Dominica Kit List

Dominica

General Items

Main bag – You will need a rucksack, 50 litre minimum capacity. You need to be able to carry all of your luggage over rough ground to access the forest campsite.

Day bag/small rucksack – Needed for your field work for carrying water, paper, pens, binoculars, cameras etc.

Waterproof plastic/zip lock bags – These are very useful to keep the water out of your kit and clothes. You can line your rucksack with a bin/garbage bag and have smaller bags for clothes and items like your camera.

Sleeping sheet – It generally does not get below around 20 Celsius at night so a lightweight sleeping bag or sleeping sheet is fine.

Water bottle/platypus – A combination of leak-proof plastic bottles (total capacity 2 litres) is imperative. The ‘hydration systems’ on the market (Platypus, Camelback, Ortileb) have the advantage of packing flat when not in use.

Strong head torch – Night-time opportunistic walks require the strong headlamps. Please note that the small headlamp models are no good for spotlighting nocturnal wildlife such as snakes and amphibians, etc, but are excellent back-up torches. Don’t forget spare batteries!

Waterproof jacket – Rainfall is unpredictable in this part of the world, so a plastic poncho or lightweight rainjacket is invaluable.

Watch with alarm – It doesn’t have to be anything technical. A travel alarm clock will also do.

Biodegradable soap/shampoo – To minimise impact on the environment we ask all volunteers to bring ‘green’ detergents.

Insect repellant – DEET based repellents are fine. Many of our staff use Mosi-guard which can be bought from Amazon.

Sunblock – Factor 30, minimum, is recommended as the winter sun can still be very strong and you will potentially be outside in sunlight all day.

Talcum powder – This can help prevent and combat athletes foot/other fungal infections.

Sanitary pads/tampons – Please bring a supply even if you do not expect to use them.

Alcohol gel hand sanitiser – Useful to cleaning your hands before eating your packed lunch in the field.

Travel towel/sarong – Don’t bring a big thick towel as it won’t dry quickly enough.

Binoculars – These are really useful to help you spot the wildlife. 8 X 40 are the best to bring.

Camera – You will have lots of opportunities to take pictures but please bring a waterproof carrying case or zip lock bag for the camera.

Notebook and pencils – Try to keep a field diary of your activities and species seen.

Clothing

Walking boots – Should be waterproof, quick drying, and comfortable.
Water shoes/dive booties – You will need something on your feet for river surveys, river crossings, and wading out to the boat. 
Sandals/flip flops – 1 pair
Lightweight long baggy trousers – 2 pairs
Shorts – 2 pairs
Fleece top – 1
T-shirts – 5. Don’t forget to buy your opwall t-shirt here!
Long sleeved shirt – 2
Swim suit/bikini/board shorts – 1
Socks – Enough for 1 week. Hiking socks worn over cotton socks can be better for long treks.
Underwear – Enough for 2 weeks.
Sunglasses – A good pair are helpful to protect your eyes from the glare reflected from the water.
Nightwear/Pyjamas – You will be in shared accommodation!

Marine-specific equipment

PADI Crew Pack – To complete your PADI Open Water course you must arrive on site with this pack. Your pack must include a PADI Open Water manual, RDP (Recreational Dive Planner), PIC (Positive Identification Card) and logbook.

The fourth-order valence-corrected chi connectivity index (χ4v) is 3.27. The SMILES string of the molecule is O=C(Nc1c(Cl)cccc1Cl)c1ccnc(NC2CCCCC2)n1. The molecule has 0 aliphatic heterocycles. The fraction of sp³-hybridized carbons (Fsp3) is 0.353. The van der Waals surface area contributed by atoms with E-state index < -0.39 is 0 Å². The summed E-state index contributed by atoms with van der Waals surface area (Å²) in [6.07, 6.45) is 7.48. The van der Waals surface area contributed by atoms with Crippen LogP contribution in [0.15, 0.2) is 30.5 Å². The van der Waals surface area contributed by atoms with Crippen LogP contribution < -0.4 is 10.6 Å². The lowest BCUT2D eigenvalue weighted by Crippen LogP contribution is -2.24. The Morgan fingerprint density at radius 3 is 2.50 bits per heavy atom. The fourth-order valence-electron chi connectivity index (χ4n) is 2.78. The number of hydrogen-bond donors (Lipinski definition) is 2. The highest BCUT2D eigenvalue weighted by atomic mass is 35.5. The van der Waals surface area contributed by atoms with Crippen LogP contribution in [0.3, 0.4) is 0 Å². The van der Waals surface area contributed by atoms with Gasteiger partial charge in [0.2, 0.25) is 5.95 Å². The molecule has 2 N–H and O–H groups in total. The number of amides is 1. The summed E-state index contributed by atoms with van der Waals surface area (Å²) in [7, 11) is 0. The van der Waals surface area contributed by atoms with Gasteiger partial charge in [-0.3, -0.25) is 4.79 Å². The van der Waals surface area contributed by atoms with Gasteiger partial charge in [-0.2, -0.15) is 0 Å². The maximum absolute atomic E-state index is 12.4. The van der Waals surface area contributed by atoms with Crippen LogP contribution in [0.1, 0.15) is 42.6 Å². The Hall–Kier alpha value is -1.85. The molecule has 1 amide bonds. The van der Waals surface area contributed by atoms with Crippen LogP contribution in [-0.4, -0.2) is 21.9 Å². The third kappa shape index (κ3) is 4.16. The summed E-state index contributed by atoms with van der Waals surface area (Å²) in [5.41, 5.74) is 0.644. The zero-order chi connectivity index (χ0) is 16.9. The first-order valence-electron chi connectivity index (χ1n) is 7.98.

You can purchase this in physical form or as an electronic pack from our partners via the following link: https://divematerials.com/. If you opt for an electronic pack it must be purchased from this source – these are not transferrable therefore a PIC bought from a different dive centre can not be used for your Opwall expedition. An electronic device (smartphone or tablet) will be required to access the materials on site.

Proof of dive qualification – If you are already a qualified diver, we will require proof of your dive qualifications on site. We do accept non-PADI qualifications, as long as it is equivalent to or more advanced than PADI Open Water.

Essential Dive equipment 

All the equipment listed below is essential for diving projects. You can bring your own or hire onsite (with the the exception of a wetsuit). Hire costs will be included in your final invoice.

Buoyancy Control Device
Regulator
Fins
Mask and snorkel – We strongly recommend you bring your own. This will useful in the forest week for river surveys, as well as at the marine site.
Wetsuit – We strongly recommend that you bring a wetsuit. On most days you may not need it, but on some days it can be cold, and you will be much more comfortable if you have a wetsuit. We recommend a 2-3mm thickness shortie, or full length if you are prone to the cold.

Non-essential dive equipment

Rash vest – A good alternative to a wetsuit if it is warm, or can be worn under a wetsuit when it is cold.

Dive watch/computer or waterproof watch – A timing device is a requirement under PADI regulations for qualified divers. However you will always be with Divemasters who are timing the dives. You can buy a simple Casio W800 watch waterproof to 100m (not that you will be going any deeper than 18 metres – however they are more reliable) for approximately £15 on Amazon.

Medical Kit

Although every expedition will have its own medical supplies, and medical teams on site, you MUST carry your own personal medical kit
Antihistamine tablets
Antihistamine/hydrocortisone cream
Paracetamol
Ibuprofen
Rehydration salts
Plasters/band aids
Alcohol wipes
Sea/travel sickness tablets
Prescribed medications

Wallace House, Old Bolingbroke, Spilsby, Lincolnshire PE23 4EX, UK
| +44 (0) 1790 763194 | info@opwall.com